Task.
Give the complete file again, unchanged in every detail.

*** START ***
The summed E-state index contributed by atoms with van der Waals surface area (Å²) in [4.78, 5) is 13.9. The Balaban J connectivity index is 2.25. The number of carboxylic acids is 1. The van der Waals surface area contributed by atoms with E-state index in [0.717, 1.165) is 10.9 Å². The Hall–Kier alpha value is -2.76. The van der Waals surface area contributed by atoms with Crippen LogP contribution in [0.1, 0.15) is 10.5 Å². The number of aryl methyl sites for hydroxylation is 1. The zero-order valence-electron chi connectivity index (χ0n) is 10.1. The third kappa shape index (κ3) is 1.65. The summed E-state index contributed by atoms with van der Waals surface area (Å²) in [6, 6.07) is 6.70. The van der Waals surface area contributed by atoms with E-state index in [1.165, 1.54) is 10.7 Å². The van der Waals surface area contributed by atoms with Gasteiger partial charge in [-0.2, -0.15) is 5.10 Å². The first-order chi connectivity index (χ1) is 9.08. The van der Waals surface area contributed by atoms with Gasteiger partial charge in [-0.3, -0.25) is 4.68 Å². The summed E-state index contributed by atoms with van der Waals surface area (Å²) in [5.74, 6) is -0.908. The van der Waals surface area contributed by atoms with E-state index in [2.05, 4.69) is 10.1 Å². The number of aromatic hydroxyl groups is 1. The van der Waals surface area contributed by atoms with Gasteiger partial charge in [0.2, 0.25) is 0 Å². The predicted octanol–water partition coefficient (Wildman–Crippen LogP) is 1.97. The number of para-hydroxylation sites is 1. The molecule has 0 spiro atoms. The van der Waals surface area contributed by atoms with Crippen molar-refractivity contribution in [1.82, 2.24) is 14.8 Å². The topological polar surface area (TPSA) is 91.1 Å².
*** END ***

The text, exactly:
The summed E-state index contributed by atoms with van der Waals surface area (Å²) in [4.78, 5) is 13.9. The Balaban J connectivity index is 2.25. The number of carboxylic acids is 1. The van der Waals surface area contributed by atoms with E-state index in [0.717, 1.165) is 10.9 Å². The Hall–Kier alpha value is -2.76. The van der Waals surface area contributed by atoms with Crippen LogP contribution in [0.1, 0.15) is 10.5 Å². The number of aryl methyl sites for hydroxylation is 1. The zero-order valence-electron chi connectivity index (χ0n) is 10.1. The third kappa shape index (κ3) is 1.65. The summed E-state index contributed by atoms with van der Waals surface area (Å²) in [6, 6.07) is 6.70. The van der Waals surface area contributed by atoms with E-state index in [1.165, 1.54) is 10.7 Å². The van der Waals surface area contributed by atoms with Gasteiger partial charge in [-0.2, -0.15) is 5.10 Å². The first-order chi connectivity index (χ1) is 9.08. The van der Waals surface area contributed by atoms with Gasteiger partial charge in [-0.3, -0.25) is 4.68 Å². The summed E-state index contributed by atoms with van der Waals surface area (Å²) in [5.74, 6) is -0.908. The van der Waals surface area contributed by atoms with E-state index in [2.05, 4.69) is 10.1 Å². The number of aromatic hydroxyl groups is 1. The van der Waals surface area contributed by atoms with Gasteiger partial charge in [0.2, 0.25) is 0 Å². The predicted octanol–water partition coefficient (Wildman–Crippen LogP) is 1.97. The number of para-hydroxylation sites is 1. The molecule has 0 spiro atoms. The van der Waals surface area contributed by atoms with Crippen molar-refractivity contribution in [1.82, 2.24) is 14.8 Å². The topological polar surface area (TPSA) is 91.1 Å².